Thursday, September 24, 2020
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Here’s Why Consumption of Half Pint of Beer a Day May Help You Live Longer

However, the researchers claim their results do not mean non-drinkers should start drinking and they are being urged not to start drinking in a bid to live longer

In a good news to beer lovers, researchers have found that men who consume half a pint of beer a day are 81 per cent more likely to reach the milestone age when compared to non-drinkers.

The study also found that women who drink similar amounts increase by a third their chance of reaching that landmark.

The research from Maastricht University in Netherlands, also revealed that men who drink three shots of whisky or two pints every day are two-thirds more likely to reach 90 than the person who never drinks alcohol, reports thesun.co.uk.

For the finding, the researchers tracked the drinking habits of 5,500 people over two decades.

“Our analyses show significantly positive associations between alcohol and longevity in men and women,” study lead researcher Professor Piet van den Brandt was quoted as saying by thesun.co.uk.

According to the researchers, one theory is moderate drinking is good for heart health. But too much drinking can be toxic.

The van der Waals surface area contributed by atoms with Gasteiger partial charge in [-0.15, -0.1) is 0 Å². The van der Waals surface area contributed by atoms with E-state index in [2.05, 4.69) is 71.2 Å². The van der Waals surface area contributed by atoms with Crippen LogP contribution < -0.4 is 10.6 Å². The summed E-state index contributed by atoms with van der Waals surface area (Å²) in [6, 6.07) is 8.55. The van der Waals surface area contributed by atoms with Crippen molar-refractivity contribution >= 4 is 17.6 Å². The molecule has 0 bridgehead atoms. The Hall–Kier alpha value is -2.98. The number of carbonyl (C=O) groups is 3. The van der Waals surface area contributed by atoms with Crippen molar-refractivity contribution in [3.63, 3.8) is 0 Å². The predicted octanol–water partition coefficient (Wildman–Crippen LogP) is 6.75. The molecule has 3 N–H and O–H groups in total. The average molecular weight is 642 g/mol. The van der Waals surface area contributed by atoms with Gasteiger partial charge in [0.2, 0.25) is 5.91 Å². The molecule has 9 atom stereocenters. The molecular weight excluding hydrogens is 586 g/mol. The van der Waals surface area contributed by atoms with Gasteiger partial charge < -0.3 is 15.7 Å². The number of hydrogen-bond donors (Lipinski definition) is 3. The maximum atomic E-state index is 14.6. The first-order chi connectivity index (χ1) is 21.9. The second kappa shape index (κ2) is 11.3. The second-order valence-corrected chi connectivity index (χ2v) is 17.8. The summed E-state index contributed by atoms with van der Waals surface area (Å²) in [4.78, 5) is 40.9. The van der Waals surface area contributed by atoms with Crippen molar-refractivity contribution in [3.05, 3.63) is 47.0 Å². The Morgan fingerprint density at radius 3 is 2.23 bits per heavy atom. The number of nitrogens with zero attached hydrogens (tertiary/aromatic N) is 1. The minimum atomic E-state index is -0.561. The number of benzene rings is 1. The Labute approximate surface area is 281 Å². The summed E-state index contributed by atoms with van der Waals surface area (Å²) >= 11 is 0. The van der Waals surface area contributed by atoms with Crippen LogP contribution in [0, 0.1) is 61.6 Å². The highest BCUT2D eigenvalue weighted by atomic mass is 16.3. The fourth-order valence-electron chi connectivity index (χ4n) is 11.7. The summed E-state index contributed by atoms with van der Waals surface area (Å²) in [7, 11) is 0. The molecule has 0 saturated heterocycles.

However, the researchers claim their results do not mean non-drinkers should start drinking and they are being urged not to start drinking in a bid to live longer.

Glass Of Beer, Beer, Glass, Alcohol, Drink, Beverage
In a good news to beer lovers, researchers have found that men who consume half a pint of beer a day are 81 per cent more likely to reach the milestone age when compared to non-drinkers. Pixabay

“The results should not be used as motivation to start drinking,” the researchers said.

According to the researchers, National Health Service (NHS) guidelines recommend no more than 14 units of alcohol weekly – roughly six pints of beer or six standard glasses of wine.

ALSO READ: Realme Unveils First 5G Smartphone in India Named “X50 Pro 5G”

However, Sir Ian Gilmore from Alcohol Health Alliance UK, said: “There is no evidence to suggest non-drinkers should start for the good of their health.” (IANS)

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